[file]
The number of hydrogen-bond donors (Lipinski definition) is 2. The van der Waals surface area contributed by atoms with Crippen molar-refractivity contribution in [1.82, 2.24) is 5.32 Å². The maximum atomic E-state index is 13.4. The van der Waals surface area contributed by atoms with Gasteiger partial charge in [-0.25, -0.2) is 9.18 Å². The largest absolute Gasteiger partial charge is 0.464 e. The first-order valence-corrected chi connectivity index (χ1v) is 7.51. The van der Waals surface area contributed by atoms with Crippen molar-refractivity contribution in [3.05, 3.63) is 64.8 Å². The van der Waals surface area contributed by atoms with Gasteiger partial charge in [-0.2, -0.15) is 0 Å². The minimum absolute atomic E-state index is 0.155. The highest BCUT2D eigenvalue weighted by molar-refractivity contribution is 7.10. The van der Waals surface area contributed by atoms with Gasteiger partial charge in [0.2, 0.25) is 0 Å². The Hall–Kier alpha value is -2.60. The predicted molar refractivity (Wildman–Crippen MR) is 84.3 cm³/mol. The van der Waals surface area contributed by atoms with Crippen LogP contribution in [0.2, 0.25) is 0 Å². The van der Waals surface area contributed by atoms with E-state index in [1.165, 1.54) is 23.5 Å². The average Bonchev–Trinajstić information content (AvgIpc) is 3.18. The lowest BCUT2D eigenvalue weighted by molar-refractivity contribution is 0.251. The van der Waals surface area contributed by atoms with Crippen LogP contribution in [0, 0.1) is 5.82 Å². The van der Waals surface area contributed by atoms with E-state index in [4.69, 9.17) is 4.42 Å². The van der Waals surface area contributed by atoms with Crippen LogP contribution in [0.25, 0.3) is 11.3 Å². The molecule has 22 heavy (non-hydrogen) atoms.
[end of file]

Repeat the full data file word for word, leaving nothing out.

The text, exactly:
The number of hydrogen-bond donors (Lipinski definition) is 2. The van der Waals surface area contributed by atoms with Crippen molar-refractivity contribution in [1.82, 2.24) is 5.32 Å². The maximum atomic E-state index is 13.4. The van der Waals surface area contributed by atoms with Gasteiger partial charge in [-0.25, -0.2) is 9.18 Å². The largest absolute Gasteiger partial charge is 0.464 e. The first-order valence-corrected chi connectivity index (χ1v) is 7.51. The van der Waals surface area contributed by atoms with Crippen molar-refractivity contribution in [3.05, 3.63) is 64.8 Å². The van der Waals surface area contributed by atoms with Gasteiger partial charge in [-0.2, -0.15) is 0 Å². The minimum absolute atomic E-state index is 0.155. The highest BCUT2D eigenvalue weighted by molar-refractivity contribution is 7.10. The van der Waals surface area contributed by atoms with Gasteiger partial charge in [0.2, 0.25) is 0 Å². The Hall–Kier alpha value is -2.60. The predicted molar refractivity (Wildman–Crippen MR) is 84.3 cm³/mol. The van der Waals surface area contributed by atoms with Crippen LogP contribution in [0.2, 0.25) is 0 Å². The van der Waals surface area contributed by atoms with E-state index in [1.165, 1.54) is 23.5 Å². The average Bonchev–Trinajstić information content (AvgIpc) is 3.18. The lowest BCUT2D eigenvalue weighted by molar-refractivity contribution is 0.251. The van der Waals surface area contributed by atoms with Crippen LogP contribution in [0, 0.1) is 5.82 Å². The van der Waals surface area contributed by atoms with E-state index in [4.69, 9.17) is 4.42 Å². The van der Waals surface area contributed by atoms with Crippen LogP contribution in [0.25, 0.3) is 11.3 Å². The molecule has 22 heavy (non-hydrogen) atoms.